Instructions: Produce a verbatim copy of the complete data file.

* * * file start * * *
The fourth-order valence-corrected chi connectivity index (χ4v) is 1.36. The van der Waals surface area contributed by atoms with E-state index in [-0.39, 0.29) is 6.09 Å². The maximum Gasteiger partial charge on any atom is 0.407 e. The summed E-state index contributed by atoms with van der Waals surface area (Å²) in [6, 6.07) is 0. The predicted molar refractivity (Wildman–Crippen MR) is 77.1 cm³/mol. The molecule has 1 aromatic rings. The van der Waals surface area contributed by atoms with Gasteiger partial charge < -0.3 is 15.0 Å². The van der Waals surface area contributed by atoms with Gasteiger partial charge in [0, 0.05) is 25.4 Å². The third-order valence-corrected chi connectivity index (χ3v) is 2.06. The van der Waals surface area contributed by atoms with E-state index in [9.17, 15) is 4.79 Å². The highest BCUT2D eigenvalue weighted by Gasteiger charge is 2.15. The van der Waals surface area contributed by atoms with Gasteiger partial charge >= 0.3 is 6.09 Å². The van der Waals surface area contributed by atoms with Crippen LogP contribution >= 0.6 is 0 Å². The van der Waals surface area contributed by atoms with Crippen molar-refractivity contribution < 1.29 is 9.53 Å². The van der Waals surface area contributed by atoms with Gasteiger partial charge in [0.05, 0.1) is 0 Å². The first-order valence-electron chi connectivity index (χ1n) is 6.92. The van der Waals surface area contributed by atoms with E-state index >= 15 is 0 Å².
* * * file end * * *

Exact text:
The fourth-order valence-corrected chi connectivity index (χ4v) is 1.36. The van der Waals surface area contributed by atoms with E-state index in [-0.39, 0.29) is 6.09 Å². The maximum Gasteiger partial charge on any atom is 0.407 e. The summed E-state index contributed by atoms with van der Waals surface area (Å²) in [6, 6.07) is 0. The predicted molar refractivity (Wildman–Crippen MR) is 77.1 cm³/mol. The molecule has 1 aromatic rings. The van der Waals surface area contributed by atoms with Gasteiger partial charge < -0.3 is 15.0 Å². The van der Waals surface area contributed by atoms with Gasteiger partial charge in [0, 0.05) is 25.4 Å². The third-order valence-corrected chi connectivity index (χ3v) is 2.06. The van der Waals surface area contributed by atoms with E-state index in [9.17, 15) is 4.79 Å². The highest BCUT2D eigenvalue weighted by Gasteiger charge is 2.15. The van der Waals surface area contributed by atoms with Gasteiger partial charge >= 0.3 is 6.09 Å². The van der Waals surface area contributed by atoms with Crippen LogP contribution >= 0.6 is 0 Å². The van der Waals surface area contributed by atoms with Crippen molar-refractivity contribution < 1.29 is 9.53 Å². The van der Waals surface area contributed by atoms with Gasteiger partial charge in [0.05, 0.1) is 0 Å². The first-order valence-electron chi connectivity index (χ1n) is 6.92. The van der Waals surface area contributed by atoms with E-state index >= 15 is 0 Å².